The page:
auto square = [](auto n) { return n * n; };

  std::cout << square(7) << "\n";
  std::cout << square(3.4f) << "\n";
}
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Passing Lambdas to Functions

Because we can’t know the type of a lambda we must use a template to pass lambdas directly to another function. If you have explored the <algorithm> library then you will see many algorithms that accept a template parameter called “Predicate” to conditionally perform some action. Here’s a minimal but explicit example of a “std::count_if-like” algorithm:

#include <iostream>
#include <vector>

template <class Predicate>
int count_if(const std::vector<int>& vec, Predicate p) {
  int count = 0;
  for (const int& n : vec) {
    if (p(n)) count++;
  }
  return count;
}

int main() {
  std::vector vec{1, 2, 3, 4, 5, 6, 7, 8, 9};

  auto is_odd = [](int n) { return n % 2 != 0; };

  int count = count_if(vec, is_odd);
  std::cout << count << "\n";
}
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Storing Lambdas on the Heap

Earlier we said lambdas must always be declared auto when declared on the stack, but what about storing lambdas for future use on the heap? The C++ standard library provides the std::function object for just such a purpose. std::function deserves its own article but when it comes to lambdas just know that std::function can store and call them just fine.

#include <iostream>
#include <functional>

class MathOperation {
  public:
    MathOperation(std::function<int(int a, int b)> op)
      : op_(std::move(op)) {
    }

    int call(int a, int b) {
      return op_(a, b);
    }
  private:
    std::function<int(int a, int b)> op_;
};

int main() {
  MathOperation add([](int a, int b) { return a + b; });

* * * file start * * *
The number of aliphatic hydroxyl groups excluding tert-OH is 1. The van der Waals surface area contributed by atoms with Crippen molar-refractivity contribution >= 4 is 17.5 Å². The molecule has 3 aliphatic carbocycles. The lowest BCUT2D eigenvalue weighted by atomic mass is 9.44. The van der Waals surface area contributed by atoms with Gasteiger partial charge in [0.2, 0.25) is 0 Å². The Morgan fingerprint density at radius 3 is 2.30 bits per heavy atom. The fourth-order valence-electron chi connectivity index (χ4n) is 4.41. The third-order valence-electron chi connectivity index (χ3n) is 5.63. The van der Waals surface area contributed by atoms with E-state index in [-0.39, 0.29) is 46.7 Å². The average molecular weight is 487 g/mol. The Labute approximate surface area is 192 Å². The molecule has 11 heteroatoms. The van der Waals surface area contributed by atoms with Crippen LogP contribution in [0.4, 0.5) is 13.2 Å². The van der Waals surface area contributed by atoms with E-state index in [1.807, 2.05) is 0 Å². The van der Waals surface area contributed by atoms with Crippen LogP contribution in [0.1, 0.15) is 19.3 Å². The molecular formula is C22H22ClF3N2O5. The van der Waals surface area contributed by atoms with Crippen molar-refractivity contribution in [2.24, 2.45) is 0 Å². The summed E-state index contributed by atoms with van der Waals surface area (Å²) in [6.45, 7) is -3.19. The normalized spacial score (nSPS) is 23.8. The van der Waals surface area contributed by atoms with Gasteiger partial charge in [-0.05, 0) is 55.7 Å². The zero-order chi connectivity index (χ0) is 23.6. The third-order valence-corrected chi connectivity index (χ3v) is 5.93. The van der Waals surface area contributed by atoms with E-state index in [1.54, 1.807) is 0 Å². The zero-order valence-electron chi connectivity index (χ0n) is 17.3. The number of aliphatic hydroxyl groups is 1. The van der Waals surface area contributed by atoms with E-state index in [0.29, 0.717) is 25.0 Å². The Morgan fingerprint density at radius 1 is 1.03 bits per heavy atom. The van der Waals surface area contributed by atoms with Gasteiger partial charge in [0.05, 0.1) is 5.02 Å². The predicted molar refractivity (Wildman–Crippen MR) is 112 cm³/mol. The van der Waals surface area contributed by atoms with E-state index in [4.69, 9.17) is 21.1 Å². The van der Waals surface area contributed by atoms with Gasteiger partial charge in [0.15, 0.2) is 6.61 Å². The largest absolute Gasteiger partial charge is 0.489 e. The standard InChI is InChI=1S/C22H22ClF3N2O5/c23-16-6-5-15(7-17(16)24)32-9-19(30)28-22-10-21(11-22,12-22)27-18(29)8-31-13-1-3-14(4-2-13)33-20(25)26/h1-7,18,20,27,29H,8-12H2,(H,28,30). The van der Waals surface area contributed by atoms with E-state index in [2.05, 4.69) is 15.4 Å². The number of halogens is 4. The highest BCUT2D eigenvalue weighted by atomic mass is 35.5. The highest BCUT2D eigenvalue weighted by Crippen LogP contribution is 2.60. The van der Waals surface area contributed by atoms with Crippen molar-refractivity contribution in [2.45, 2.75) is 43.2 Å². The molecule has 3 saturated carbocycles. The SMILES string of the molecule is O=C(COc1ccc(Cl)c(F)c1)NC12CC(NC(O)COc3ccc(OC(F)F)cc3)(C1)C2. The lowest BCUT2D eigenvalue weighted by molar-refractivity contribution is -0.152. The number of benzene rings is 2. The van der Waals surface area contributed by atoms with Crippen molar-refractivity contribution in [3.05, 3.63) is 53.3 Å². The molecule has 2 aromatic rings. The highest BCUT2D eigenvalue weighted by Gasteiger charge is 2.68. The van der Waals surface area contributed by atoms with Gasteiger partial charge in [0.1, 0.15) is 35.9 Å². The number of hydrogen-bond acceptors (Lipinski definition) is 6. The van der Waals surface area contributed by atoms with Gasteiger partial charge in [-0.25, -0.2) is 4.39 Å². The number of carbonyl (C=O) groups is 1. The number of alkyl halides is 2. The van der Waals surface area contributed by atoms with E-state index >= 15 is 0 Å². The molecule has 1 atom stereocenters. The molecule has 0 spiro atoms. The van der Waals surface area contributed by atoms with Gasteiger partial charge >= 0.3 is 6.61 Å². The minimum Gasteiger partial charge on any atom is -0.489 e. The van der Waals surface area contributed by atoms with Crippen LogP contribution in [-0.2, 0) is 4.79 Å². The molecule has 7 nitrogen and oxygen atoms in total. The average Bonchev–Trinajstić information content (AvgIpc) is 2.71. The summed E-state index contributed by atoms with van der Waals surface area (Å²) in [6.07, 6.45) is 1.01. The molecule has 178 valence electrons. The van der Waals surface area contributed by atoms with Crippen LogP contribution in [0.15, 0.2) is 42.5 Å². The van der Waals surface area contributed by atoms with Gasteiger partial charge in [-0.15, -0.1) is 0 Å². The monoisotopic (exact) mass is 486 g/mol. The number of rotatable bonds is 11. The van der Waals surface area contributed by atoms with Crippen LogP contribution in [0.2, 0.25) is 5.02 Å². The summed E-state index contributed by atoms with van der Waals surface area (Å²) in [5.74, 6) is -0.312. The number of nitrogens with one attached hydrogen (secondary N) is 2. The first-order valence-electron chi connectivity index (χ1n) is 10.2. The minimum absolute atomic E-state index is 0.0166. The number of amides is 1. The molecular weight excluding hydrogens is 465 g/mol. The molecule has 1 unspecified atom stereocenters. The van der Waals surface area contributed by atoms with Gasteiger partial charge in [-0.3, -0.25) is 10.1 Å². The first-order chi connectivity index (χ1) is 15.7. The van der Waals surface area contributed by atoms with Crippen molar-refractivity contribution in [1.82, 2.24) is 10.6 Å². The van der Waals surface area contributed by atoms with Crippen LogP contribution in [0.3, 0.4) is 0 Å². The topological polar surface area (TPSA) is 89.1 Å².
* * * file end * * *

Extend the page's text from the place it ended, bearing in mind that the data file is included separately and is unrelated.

MathOperation mul([](int a, int b) { return a * b; });

  int x = add.call(5, 2);
  int y = mul.call(x, 6);

  std::cout << x << ", " << y << "\n";
}
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Recursive Lambdas

Recursion is tricky with lambdas. A lambda currently being defined cannot refer to itself in C++. Practically this means you can’t use the name you intend to assign the lambda in the body or definition of the lambda itself (inside the curly braces [{}]). However, we can define a lambda as taking another lambda parameter with auto. If we then pass the lambda to itself we have created a recursive lambda. An example will make things more clear:

#include <iostream>

int main() {
  auto factorial = [](int i, auto& self) {
    if (i == 1) return 1;
    return i * self(i - 1, self);
  };

  std::cout << factorial(10, factorial) << "\n";
}
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Are Lambdas Efficient?

Yes! Lambdas in C++ are compiled as if you had written the pure function or the function object with the call operator(()) yourself. If you’re familiar with C you’d expect a lambda with no capture group to be equivalent to a function pointer and you’d be correct. Here’s a “C” version of our count_if example from earlier and we can still pass a lambda to it:

#include <iostream>
#include <vector>

extern "C" int count_if(int* vec, int len, bool (*p)(int)) {
  int count = 0;
  for (int i = 0; i < len; i++) {
    if (p(vec[i])) count++;
  }
  return count;
}

int main() {
  std::vector vec{1, 2, 3, 4, 5, 6, 7, 8, 9};

  auto is_odd = [](int n) { return n % 2 != 0; };

  int count = count_if(vec.data(), vec.size(), is_odd);
  std::cout << count << "\n";
}